5. Guys, many great posts on this thread, some of the best work I have seen ever on this site.

    I tend to agree w/ some of you who think we will see more than 1 pitstops in many cases. I also think Alonso will at least attempt a strong move on Massa off the line. And there is a question as to whether the RB6 may be lighter than the Ferrari, by anywhere from 5 to 10 kilos, due to their better fuel consumptions. But even so I would still give the edge to Ferrari’s front wing which seems to be working great.

    I think the Scuderia’s strategists will give the tactical edge to driver who is in front after the first 10 laps or so. So I expect to see some pretty good racing between Massa and Alonso. Theoretically Alonso may have the clean-side advantage and of course he is a tremendous starter, historically.

    Looking at practice times, and even Q1-Q2, Alonso has been consistently quicker than Massa by around 2 tenths. So I am surprised that he was slower in Q3 by almost 4 tenths. In fact, Alonso’s Q3 time was almost equal to his Q1 time, clearly not normal. Vettel and Massa went almost a full second quicker in Q3 than in Q1, so you would expect Alonso to follow the same progression which would have brought him a Q3 time in the high-1:53’s … and a pole position.

    Unless there is something wrong w/ his car all of a sudden, I would tip Alonso for the win, provided he can get past Massa at the start or within the first 3-4 laps. I also think Rosberg will be on the podium. He has been very fast and consistent all weekend.

  6. There are just a few things I would say everyone needs to consider for the race tomorrow:

    – Race pace and qualifying pace can differ vastly
    – We have no idea how much abuse drivers put their tyres through
    – Whatever happens here has only 1/19th bearing on the season ahead. Already I hear talk of what implications guesses about the races will have on the championship, but these cars are so sensitive to tracks and conditions, let alone updates, that we’ll he luck if we have any clarity even by mid-season. Which is what’s going to make this year so exciting!

  7. Im so looking forward to this race, I just hope it lives up to the expectations.

  8. massa all the way.forza massa,,,,,alonso eat massa dust

  9. Massa i think is on a disadvantage as he’s on a dirtier side…more on that is that this year he will be starting the race on full tank and therefore dirtier side will hurt more than before….lets see if he can hold his position after a lap…i doubt

  10. with my limited knowledge on med-soft tyres, is it that Sutil , Rubens and Vitantonio are in a better position for the race than Schumi , Jenson and Kubica ?!!

  11. i had a dream last night that ferarri went 1st n 2nd, webber 3rd and vettel 4th. Ferarris got DQ’d and redbull took the honors…. hahahah. But my dreams dont usually come true, but stranger things have happened. I reckon Kubica will be the dark horse or Bee for that matter. should be a corker cant wait for the race to start!!!!!!

  12. It’ll be interesting to see whether or how some of the longrun impressions from testing can be recognised in the race we’re going to see. There are potentially significantly different conditions, the higher temperatures, for example. Maybe even more importantly, the teams have admitted they haven’t really had the time or made the effort to drive closely together with other cars over the course of a long run, so in a racing situation, with fights for positions going on, I’m seeing the risk for some drivers to use up their tires more severely than in a clean, simulated run.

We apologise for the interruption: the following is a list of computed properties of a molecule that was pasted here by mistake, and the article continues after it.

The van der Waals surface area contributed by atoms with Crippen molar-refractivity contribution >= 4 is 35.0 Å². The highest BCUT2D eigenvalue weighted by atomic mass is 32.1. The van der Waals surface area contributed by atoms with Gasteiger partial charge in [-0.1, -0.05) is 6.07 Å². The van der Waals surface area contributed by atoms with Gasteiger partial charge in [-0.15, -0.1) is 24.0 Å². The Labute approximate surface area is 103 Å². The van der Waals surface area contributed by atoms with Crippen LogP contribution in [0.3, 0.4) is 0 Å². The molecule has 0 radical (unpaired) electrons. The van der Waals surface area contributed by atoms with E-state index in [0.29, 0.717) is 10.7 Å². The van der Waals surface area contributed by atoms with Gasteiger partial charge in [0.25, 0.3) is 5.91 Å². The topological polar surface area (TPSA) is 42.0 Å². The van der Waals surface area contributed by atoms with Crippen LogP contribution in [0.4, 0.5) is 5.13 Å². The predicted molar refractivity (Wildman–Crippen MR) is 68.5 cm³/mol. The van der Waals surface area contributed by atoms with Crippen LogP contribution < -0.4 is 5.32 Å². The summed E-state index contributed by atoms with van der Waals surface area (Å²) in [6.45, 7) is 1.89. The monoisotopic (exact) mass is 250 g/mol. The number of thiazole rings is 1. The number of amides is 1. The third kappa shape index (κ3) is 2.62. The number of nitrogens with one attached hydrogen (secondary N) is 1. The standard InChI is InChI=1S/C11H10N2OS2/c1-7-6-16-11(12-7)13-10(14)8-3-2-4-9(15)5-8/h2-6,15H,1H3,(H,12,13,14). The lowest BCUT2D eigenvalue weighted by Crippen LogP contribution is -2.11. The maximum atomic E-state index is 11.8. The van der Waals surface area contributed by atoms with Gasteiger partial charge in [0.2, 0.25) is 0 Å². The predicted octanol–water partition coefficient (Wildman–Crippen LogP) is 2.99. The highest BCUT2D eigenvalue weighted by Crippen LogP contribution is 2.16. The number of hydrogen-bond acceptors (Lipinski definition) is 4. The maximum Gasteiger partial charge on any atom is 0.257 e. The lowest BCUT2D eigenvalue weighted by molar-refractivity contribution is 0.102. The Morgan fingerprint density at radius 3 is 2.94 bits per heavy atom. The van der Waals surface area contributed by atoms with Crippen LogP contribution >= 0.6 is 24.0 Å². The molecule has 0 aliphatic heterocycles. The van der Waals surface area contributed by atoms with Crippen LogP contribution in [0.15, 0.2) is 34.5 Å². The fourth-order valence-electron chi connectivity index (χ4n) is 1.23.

From what I’ve seen, I hardly expect the new section of the track to prompt a lot of (additional) overtaking. The only real potential I’m seeing there is that if a driver out front makes a significant mistake and has to leave the track, the one behind might be able to slip past.

    One thing I’m particularly curious to see is the tire-changing flurry the pit stops will now undoubtedly become… as much as I loathe the “show improvement” philosophy in regards to Grand Prix racing, having abandoned the refuelling seems both a sensible decision and something that factors into that.

  13. I notice that the tines for Q3 were generally slower than for Q2. Some as much as a second.
    So I assume, at least some of the top 10 had to adjust the ride height for the start with full tanks. So who got it right.
    And if this has to continue for the rest of the season doesn’t it mean this parc ferme and must use same tyres rule a bit pointless.

    Did anybody else watch the GP2 race and notice the complete difference between this one (using the extra length track) and the previous, two weeks ago, that used the old track.

  14. If I was a team owner I would have a hare and a tortoise with 1 set up bias toward qualifying / track position / and driver instructed to go hard in Q3. and then I would have 1 set up bias toward long runs / less tyre degradation / and tell the drivers to go a bit easy in S2 especially during qualifying. So maybe all the gaps between drivers in the top 4 teams are strategy rather than driver performance. Time will tell.

  15. I’m looking forward to some late on mad dashes. Low fuel new super softs ‘v’ nursing old mediums to the end. aka Senna in the 80s/90s. Can’t wait!!

  16. I think the other dark horse here is Sutil qualified on the medium in 10th and will start the race on the medium. He’s the real bet for a single stopper just will remain to see how long he can make his mediums last before going onto the softs. I think the softs are the real problem because of their short life span. I’m not a bit Schui fan but I wouldn’t right him off either. I suspect his quali performance was compromised making sure the car was good for the race I’m sure Schui and Brawn will come up with a good race strategy. Hmm 3 hrs to go. Better find some thing to do to make the time pass a bit quicker!!

  17. drivers outside the top ten can change tyres if they like.

  18. sorry, this was an answer to a post on page1

  19. We have a new update…. it seems Massa will get a new engine for the race… which means he will drop 10 places down the grid. So now, it is VETTEL, ALONSO, HAMILTON, ROSBERG, WEBBER, SCHUMACHER, BUTTON, KUBICA, SUTIL, BARRICHELLO, MASSA, LIUZZI….. I guess thats the right order…. but maybe i am wrong….

    1. yes he is having an engine change but no penalty not with the current engine rules, but now he is 1 engine less for the rest of the season

  20. how many miles per gallen do the cars do
    and is it true that fallepa massas getting a new engine so he will have to drop out???????????????

    1. Massa won’t drop out-there is no penalty. Massa and Alonso are both changing engines as a precaution